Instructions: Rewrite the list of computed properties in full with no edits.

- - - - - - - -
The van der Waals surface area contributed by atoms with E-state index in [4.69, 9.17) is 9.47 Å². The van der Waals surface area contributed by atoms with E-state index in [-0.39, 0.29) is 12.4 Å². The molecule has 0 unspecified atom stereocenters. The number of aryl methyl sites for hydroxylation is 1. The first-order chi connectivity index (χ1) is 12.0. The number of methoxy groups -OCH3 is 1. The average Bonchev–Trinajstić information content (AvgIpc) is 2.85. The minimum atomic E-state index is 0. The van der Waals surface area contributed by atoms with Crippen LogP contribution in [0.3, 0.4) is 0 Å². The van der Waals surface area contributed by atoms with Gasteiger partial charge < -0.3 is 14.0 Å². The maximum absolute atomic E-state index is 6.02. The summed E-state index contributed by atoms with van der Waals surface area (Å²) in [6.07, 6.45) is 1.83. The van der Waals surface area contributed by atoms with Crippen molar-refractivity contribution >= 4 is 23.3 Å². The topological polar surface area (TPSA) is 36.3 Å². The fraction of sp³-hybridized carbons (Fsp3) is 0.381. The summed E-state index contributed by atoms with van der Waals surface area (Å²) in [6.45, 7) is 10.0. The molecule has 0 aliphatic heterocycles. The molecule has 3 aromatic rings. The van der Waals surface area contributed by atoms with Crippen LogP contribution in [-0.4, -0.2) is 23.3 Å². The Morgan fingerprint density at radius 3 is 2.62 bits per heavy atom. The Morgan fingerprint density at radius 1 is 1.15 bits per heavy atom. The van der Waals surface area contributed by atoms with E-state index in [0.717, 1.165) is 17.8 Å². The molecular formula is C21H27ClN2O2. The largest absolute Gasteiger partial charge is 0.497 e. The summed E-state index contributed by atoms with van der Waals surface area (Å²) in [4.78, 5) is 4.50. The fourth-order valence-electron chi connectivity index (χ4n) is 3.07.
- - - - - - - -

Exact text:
The van der Waals surface area contributed by atoms with E-state index in [4.69, 9.17) is 9.47 Å². The van der Waals surface area contributed by atoms with E-state index in [-0.39, 0.29) is 12.4 Å². The molecule has 0 unspecified atom stereocenters. The number of aryl methyl sites for hydroxylation is 1. The first-order chi connectivity index (χ1) is 12.0. The number of methoxy groups -OCH3 is 1. The average Bonchev–Trinajstić information content (AvgIpc) is 2.85. The minimum atomic E-state index is 0. The van der Waals surface area contributed by atoms with Crippen LogP contribution in [0.3, 0.4) is 0 Å². The van der Waals surface area contributed by atoms with Gasteiger partial charge < -0.3 is 14.0 Å². The maximum absolute atomic E-state index is 6.02. The summed E-state index contributed by atoms with van der Waals surface area (Å²) in [6.07, 6.45) is 1.83. The van der Waals surface area contributed by atoms with Crippen molar-refractivity contribution >= 4 is 23.3 Å². The topological polar surface area (TPSA) is 36.3 Å². The fraction of sp³-hybridized carbons (Fsp3) is 0.381. The summed E-state index contributed by atoms with van der Waals surface area (Å²) in [6.45, 7) is 10.0. The molecule has 0 aliphatic heterocycles. The molecule has 3 aromatic rings. The van der Waals surface area contributed by atoms with Crippen LogP contribution in [-0.4, -0.2) is 23.3 Å². The Morgan fingerprint density at radius 3 is 2.62 bits per heavy atom. The Morgan fingerprint density at radius 1 is 1.15 bits per heavy atom. The van der Waals surface area contributed by atoms with E-state index in [0.717, 1.165) is 17.8 Å². The molecular formula is C21H27ClN2O2. The largest absolute Gasteiger partial charge is 0.497 e. The summed E-state index contributed by atoms with van der Waals surface area (Å²) in [4.78, 5) is 4.50. The fourth-order valence-electron chi connectivity index (χ4n) is 3.07.